Marrying Health Care Cost Control Measures With Quality Improvements Raises Challenges
Modern Healthcare reports on the upsides, and potential downsides, of increased price transparency for consumers trying to make medical decisions. And Marketplace looks at efforts in Oregon to pair sicker and more expensive patients with social services to provide personalized medicine.
Consumers Demand Price Transparency, But At What Cost?
Consumers are demanding more transparency around healthcare costs, but there are limits to how much that information can help them make decisions and it could end up costing them more in the end. Price transparency has been a key initiative for the Healthcare Financial Management Association, which is holding its Annual National Institute this week in Orlando, Fla. The group established a task force on the issue in 2013. (Kutscher, 6/23)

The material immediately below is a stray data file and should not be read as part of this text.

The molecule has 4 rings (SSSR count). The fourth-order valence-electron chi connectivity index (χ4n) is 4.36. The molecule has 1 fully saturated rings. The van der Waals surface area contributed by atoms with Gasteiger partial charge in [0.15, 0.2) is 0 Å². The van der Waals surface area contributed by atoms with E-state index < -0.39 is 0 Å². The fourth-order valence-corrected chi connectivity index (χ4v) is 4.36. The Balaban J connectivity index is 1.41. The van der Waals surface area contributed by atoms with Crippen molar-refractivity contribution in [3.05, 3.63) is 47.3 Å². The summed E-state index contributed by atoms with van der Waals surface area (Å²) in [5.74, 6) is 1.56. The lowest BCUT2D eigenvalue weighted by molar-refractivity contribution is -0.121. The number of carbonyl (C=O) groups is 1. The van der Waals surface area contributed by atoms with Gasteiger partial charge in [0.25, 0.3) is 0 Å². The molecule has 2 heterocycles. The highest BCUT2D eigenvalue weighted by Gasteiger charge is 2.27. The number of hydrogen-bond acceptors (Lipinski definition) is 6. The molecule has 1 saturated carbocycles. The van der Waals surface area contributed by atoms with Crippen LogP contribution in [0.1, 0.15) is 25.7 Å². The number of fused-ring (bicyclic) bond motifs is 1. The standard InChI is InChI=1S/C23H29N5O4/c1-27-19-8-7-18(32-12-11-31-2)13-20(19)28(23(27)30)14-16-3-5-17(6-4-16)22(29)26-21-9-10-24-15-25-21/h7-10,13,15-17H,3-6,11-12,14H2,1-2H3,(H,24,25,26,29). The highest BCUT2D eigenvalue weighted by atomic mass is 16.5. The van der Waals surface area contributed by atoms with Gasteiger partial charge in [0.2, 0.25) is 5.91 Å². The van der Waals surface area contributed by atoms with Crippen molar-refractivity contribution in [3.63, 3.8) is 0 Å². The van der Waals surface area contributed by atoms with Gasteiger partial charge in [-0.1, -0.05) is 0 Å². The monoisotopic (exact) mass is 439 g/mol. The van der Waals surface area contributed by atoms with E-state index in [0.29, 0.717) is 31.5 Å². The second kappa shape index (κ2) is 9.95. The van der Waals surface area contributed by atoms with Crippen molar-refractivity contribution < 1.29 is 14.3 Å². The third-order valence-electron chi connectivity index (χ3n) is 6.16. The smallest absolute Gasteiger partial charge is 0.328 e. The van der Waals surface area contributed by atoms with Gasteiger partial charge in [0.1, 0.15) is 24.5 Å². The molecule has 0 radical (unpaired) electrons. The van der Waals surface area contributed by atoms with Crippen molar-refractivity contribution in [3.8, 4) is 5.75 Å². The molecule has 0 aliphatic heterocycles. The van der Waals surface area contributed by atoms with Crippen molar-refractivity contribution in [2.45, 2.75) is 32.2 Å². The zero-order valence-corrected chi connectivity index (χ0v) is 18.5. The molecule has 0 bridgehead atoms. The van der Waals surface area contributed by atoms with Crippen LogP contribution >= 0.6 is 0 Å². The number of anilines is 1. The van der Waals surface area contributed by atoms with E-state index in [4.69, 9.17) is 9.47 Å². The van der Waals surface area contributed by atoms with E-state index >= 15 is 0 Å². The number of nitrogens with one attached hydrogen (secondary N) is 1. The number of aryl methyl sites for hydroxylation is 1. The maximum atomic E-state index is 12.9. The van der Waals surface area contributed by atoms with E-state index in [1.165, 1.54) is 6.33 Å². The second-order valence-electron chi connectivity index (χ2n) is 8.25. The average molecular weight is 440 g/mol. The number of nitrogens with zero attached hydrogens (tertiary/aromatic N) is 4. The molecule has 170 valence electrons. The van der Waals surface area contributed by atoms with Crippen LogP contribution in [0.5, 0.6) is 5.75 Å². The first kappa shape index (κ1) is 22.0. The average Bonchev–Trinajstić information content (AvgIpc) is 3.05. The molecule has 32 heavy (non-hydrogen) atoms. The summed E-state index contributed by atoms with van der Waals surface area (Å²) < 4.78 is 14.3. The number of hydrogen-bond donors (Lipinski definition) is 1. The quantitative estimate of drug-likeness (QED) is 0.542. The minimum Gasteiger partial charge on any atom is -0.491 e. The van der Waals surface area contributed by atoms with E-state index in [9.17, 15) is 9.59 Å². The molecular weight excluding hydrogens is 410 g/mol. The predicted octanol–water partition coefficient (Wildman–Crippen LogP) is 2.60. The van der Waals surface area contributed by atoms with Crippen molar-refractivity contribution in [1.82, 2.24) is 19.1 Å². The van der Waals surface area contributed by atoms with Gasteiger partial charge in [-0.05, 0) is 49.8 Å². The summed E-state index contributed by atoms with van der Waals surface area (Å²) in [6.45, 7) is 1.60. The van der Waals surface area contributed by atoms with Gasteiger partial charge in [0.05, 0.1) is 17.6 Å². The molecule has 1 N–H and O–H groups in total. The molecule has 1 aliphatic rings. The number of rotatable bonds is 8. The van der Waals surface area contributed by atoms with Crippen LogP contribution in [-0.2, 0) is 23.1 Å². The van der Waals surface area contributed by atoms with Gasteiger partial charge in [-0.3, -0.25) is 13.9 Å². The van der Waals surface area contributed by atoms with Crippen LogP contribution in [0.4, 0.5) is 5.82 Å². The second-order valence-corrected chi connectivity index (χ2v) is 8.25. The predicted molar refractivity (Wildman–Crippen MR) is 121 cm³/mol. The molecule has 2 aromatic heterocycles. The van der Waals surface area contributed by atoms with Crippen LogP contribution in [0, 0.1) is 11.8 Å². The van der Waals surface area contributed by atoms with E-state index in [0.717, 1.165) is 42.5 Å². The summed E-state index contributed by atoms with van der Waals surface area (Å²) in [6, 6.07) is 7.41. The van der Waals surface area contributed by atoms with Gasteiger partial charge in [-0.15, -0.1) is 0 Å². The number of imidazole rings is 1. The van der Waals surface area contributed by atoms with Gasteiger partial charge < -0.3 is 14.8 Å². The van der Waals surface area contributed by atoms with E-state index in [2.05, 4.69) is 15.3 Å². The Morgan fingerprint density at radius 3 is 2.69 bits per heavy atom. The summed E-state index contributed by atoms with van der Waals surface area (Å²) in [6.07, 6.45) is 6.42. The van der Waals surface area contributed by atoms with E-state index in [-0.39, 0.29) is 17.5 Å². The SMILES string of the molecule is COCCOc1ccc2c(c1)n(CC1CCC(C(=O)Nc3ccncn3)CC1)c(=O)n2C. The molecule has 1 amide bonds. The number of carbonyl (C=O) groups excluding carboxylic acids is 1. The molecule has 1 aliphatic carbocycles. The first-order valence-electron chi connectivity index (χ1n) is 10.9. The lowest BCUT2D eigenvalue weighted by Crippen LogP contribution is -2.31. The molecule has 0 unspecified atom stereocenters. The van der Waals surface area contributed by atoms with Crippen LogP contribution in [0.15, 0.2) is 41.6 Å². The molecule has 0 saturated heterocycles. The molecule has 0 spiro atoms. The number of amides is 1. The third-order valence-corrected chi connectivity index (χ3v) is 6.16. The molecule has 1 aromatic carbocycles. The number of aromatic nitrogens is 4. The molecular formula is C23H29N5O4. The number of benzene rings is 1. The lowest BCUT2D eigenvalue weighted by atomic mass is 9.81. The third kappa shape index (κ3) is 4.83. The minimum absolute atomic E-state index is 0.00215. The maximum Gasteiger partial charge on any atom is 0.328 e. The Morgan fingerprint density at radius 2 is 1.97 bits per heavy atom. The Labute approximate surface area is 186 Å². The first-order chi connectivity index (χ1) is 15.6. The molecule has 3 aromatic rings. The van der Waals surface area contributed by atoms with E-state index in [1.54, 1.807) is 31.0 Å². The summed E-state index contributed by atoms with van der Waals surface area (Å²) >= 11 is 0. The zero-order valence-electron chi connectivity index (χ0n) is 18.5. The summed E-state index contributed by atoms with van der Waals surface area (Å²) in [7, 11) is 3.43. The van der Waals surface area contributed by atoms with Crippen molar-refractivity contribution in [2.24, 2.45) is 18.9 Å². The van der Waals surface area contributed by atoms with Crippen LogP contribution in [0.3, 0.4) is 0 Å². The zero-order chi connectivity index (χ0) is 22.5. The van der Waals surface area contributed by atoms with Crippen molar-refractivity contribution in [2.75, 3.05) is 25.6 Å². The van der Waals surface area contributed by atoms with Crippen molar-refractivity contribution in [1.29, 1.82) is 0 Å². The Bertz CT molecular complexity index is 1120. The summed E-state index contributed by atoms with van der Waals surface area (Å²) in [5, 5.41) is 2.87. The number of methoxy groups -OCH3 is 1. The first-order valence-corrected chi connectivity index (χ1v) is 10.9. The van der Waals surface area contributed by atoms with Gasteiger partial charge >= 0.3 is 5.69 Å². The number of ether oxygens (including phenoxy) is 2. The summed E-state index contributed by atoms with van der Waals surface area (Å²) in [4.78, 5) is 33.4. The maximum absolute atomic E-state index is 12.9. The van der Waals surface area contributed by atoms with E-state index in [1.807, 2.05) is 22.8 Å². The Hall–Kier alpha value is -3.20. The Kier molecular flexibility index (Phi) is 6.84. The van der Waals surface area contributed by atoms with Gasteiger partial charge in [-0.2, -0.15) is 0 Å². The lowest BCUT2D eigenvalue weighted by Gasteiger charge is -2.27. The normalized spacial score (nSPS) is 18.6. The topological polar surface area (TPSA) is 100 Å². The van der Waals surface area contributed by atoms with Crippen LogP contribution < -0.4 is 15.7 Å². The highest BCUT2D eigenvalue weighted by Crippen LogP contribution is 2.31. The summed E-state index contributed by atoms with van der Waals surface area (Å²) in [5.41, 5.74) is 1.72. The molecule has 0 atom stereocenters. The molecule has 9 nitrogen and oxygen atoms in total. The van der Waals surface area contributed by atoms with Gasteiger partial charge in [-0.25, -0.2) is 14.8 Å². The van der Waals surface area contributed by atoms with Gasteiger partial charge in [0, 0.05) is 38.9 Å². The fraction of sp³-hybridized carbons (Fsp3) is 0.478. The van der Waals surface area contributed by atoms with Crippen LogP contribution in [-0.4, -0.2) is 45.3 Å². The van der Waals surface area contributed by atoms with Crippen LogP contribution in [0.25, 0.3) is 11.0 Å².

Personalizing Medicine With Tailored Social Services
In virtually every city and town in America there are men and women who can’t keep up with chronic illnesses like diabetes and congestive heart failure. In virtually every city and town in America there are also doctors and nurses who believe poverty, mental illness and addiction are at the root of the problem. (Gorenstein, 6/24)
The Challenge In Pairing The Sick With Social Services
The sickest and most expensive 5 percent of patients use about half of the healthcare dollars. Many wind up in the emergency room or the hospital again and again, because they can’t manage their chronic illnesses. Combine that with an environment where there are new financial incentives for doctors to find better outcomes, not simply provide service after service, and the landscape is ripe for this kind of innovation. (Gorenstein, 6/23)